Recruitment tests administered to job applicants take place in a laboratory-type setting. It is known that if people frequently undergo such tests, they can learn to give the "correct" responses, thereby falsifying the test results. Written documents, on the other hand, are the result of a single process in which the writer concentrates on communication and not on writing. With their handwriting, people unconsciously leave behind a picture of themselves.

Like psychoanalysis, graphology has great difficulty in finding recognition as a science. This is because people do not consider that subjective empathy and interpretation can be reconciled with a specific requirement of natural science, namely that any influence by the observer on the process must be ruled out.

Numerous American tests involving detailed questionnaires bring back to Europe the ideas already developed by C. G. Jung before the Second World War regarding personality types, functions, and attitudes. The basic mindset of a person is shown very clearly in his or her handwriting.

Graphology considers personality as a functional—or in case of a personality disorder as a dysfunctional—unit. No other diagnostic tool in psychology offers a perspective comparable to graphology.

This excludes any direct and isolated graphological judgment on single "traits".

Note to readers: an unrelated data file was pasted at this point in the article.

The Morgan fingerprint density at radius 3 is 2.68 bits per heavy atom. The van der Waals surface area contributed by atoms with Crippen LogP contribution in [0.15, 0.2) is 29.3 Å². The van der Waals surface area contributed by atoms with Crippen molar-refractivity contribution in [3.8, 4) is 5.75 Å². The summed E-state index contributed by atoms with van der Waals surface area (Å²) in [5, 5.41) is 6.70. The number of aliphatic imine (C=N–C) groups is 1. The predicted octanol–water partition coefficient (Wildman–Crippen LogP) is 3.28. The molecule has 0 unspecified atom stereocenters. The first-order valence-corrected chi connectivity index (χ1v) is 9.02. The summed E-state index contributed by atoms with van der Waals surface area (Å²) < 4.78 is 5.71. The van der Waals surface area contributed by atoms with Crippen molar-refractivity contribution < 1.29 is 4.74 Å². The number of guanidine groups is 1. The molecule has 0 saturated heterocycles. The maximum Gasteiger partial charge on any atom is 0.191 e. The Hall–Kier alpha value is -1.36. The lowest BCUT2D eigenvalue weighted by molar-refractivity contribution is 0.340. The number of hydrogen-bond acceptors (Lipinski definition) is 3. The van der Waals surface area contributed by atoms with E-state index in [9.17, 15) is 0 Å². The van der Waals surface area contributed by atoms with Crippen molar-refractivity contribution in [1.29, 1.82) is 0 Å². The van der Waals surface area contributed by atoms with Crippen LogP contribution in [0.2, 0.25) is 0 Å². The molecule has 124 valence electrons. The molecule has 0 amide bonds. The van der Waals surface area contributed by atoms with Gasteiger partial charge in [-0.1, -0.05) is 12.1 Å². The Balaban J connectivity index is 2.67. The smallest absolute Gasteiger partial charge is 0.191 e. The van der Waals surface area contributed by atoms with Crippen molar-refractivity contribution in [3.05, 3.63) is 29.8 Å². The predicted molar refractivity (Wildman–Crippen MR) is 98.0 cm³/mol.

Difference between Graphology and Questioned Document Examination

Whereas graphology involves evaluating handwriting characteristics with the aim of assessing a writer's personality, questioned document examination is carried out on all kinds of handwritten texts to determine the actual factual particulars involved in each case. In other words, it is performed to verify signatures on contracts of sale, checks, and receipts; to establish the authenticity of wills and testaments; or to check the identity of the author of anonymous letters against a possible suspect. Here the process does not generally involve just making a comparison between writings but examining the entire document in relation to the paper and ink used, as well as alterations, additions, erasures, and so on. The procedure for such examination is laid down in ASTM Standard E444-98 (Standard Description of Scope of Work Relating to Forensic Document Examination).